Unlike other critics, the Associated Press’ Mark Kennedy doesn’t mind that Kreidler & Co. wrote a new story rather than telling Shakur’s biography. But he wonders why use a Broadway theater at all when so many seats have been taken out to make it feel more intimate. And he also opines that “the urgent, free verse style of Shakur’s very personal songs [get] diffused, lightened and flattened” by their arrangements here. At two-and-a-half hours, the musical is repetitive and bloated, but Kennedy does find a few scenes powerful, especially the angry act one closer, which he calls “as close to hearing the shaking fury of Shakur himself.”
Though he slights the book of “Holler” for “basically kvetching about the problems of being black,” TotalTheater.com’s Richmond Shepard lauds the “vivid” cast and calls them an “innovative hoppin’, boppin’, singin’. dancin’ energetic bunch…that kept me jiggling and foot-tapping in my seat.”
Variety’s Marilyn Stasio frames her review around the question of whether audiences will come to see “Holler”, since traditional Broadwayites might balk at the material, and rap fans might balk at the ticket prices and hoity-toity location. That said, Stasio calls the music “terrific: percussive, propulsive, insistently danceable and surprisingly tuneful. But the performers are so overly miked that the lyrics are almost unintelligible… It’s maddening to have to keep scanning everyone in this huge, hard-working cast…to see whose lips are moving.” Stasio appreciates the show’s “fierce sensibility” but finds “all that bristly rage” feeling like “overkill for a surly fictional character whose complaints are vague and unspecific.”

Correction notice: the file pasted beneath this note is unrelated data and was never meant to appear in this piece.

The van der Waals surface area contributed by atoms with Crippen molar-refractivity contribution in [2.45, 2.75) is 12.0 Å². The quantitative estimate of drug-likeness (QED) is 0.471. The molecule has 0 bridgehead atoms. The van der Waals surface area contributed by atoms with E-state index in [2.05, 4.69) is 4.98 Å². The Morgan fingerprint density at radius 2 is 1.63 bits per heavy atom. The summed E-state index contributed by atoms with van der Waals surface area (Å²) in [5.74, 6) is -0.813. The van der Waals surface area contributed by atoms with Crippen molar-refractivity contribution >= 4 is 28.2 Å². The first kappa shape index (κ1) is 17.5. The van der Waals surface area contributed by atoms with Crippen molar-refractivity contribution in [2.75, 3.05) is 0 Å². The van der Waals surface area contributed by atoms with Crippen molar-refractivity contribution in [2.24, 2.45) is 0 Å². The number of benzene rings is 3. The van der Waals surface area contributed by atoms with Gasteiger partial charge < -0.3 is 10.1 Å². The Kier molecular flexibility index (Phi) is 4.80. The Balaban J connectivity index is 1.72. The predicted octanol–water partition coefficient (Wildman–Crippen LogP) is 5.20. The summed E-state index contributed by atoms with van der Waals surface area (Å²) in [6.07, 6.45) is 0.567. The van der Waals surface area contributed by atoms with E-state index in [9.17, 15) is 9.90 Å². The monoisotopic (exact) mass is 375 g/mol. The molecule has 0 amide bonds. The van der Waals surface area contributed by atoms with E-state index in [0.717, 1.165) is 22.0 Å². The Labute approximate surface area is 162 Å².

Instead of theater critic Linda Winer, Newsday sent its music critic, Glenn Gamboa, to “Holler”, but his findings echoed those of more traditional theater reviewers. He loves lead Saul Williams, whose “fire and ferocity…would put most of today’s rappers to shame.” Gamboa also opines that the celebratory scenes “have flashes of brilliance,” though the story “feels like it’s jumping through hoops to move from one stellar performance…to the next.” “In the end,” Gamboa closes, “`Holler’ leaves you feeling more exhausted than inspired.”
Kinder to the show is New York Post critic Elisabeth Vincentelli, who gives "Holler" three stars and appreciates its "skillful, old-school showbiz" smarts wedded to its "gangsta anger" and profanity. She allows the show has too many cliches, but the production nevertheless proves that "a rap musical can work."
Daily News critic Joe Dziemianowicz has similar feelings, noting that "the production is vibrant, raw and rousing, but it self-sabotages with predictability and unintelligibility." Like Marilyn Stasio, Dziemianowicz is frustrated by the difficulty hearing and understanding Shakur's lyrics, especially since "the music consistently grooves."